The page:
For some reason, I wrote up this post awhile back and never got around to publishing it, mostly because I thought it was really unfunny. Then I had Silas and I've posted a lot of not necessarily funny things, so now I guess it's a great time to post this. That's right! Two posts in one hour! Hold on to your britches, everyone!
I was at the local CVS the other day, picking up a mundane prescription (fun fact: if you have mitral valve prolaspe, you have to take antibiotics before dental work!) and while I waited for the prescription to be filled, I paged through a couple of magazines. I realized quickly that my eyes are broken.
For those of you who haven't looked at a woman's fashion magazine in awhile (or ever! It's ok - I understand), these kind of magazines always have a section devoted to finding whatever article of clothing is in season for "your shape." So the magazine I happened to be looking at had a "best summer wedding dress for your shape," but others will have things such as best bikini, best shorts, best jacket, best dress, etc. Cosmo did one on your best jeans. I provided the link so that you can test your eyes if you wish.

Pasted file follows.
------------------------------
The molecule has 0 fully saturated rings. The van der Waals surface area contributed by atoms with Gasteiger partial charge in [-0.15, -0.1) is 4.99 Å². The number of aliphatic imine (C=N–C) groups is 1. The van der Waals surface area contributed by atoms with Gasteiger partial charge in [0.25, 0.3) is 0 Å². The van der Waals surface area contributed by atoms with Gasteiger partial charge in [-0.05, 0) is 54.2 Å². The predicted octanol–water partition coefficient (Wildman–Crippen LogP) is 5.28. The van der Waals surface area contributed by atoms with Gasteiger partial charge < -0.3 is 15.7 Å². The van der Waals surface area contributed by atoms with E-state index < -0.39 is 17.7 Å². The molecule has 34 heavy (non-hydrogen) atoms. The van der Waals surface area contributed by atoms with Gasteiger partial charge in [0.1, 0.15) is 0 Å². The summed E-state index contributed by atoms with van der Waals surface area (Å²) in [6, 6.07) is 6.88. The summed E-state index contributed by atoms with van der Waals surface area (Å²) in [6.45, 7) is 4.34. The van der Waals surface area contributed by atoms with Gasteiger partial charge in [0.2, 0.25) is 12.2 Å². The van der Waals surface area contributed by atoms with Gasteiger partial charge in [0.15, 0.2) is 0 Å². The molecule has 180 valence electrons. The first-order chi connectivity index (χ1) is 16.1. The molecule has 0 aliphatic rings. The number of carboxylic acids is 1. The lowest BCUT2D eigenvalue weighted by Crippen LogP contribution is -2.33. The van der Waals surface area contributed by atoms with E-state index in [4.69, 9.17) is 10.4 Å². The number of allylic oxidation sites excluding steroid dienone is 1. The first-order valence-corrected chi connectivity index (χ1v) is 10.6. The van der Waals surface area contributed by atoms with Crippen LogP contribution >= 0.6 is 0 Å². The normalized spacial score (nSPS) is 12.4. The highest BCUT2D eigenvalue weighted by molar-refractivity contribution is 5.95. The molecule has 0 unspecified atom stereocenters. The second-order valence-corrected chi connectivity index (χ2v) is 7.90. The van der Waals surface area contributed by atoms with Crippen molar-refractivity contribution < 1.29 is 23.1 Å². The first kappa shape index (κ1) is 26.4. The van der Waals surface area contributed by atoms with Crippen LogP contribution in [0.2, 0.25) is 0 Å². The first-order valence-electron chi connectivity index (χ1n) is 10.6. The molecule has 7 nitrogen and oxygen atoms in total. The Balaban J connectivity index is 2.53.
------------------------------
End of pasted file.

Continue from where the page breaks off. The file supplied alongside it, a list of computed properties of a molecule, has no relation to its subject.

If you're playing along at home, you might see that your eyes, too, are probably broken. Because when they show one model wearing pants for "hourglass," I swear on the graves of my ancestors that she looks the exact same as the model who is "pear-shaped." I question that any of those models make it out of the "slender" category. Then Cosmo devotes a few slides to jeans for "plus-size." Because APPARENTLY all plus size women look alike and can easily find their perfect jeans from three choices and it's all of the thin, model-like women who have such differing curves (check out the "boyish-figure" model. Does she really look that different from "pear-shaped"?) that they have to have dozens of slides devoted to their half-inch differences.
Hm. I was hoping that would come out with a lot more humor, but the truth of the matter is - magazines and websites are really bad at actually helping people buy clothes that work best for their bodies. I mean, that's the point of the industry, I guess. To make people feel bad that they don't look like air-brushed pictures.
We don't have cable any more, but when we did, I was a fan of the TLC show "What Not To Wear," mainly because the hosts, Stacy and Clinton, showed how to dress beautifully no matter your shape or size.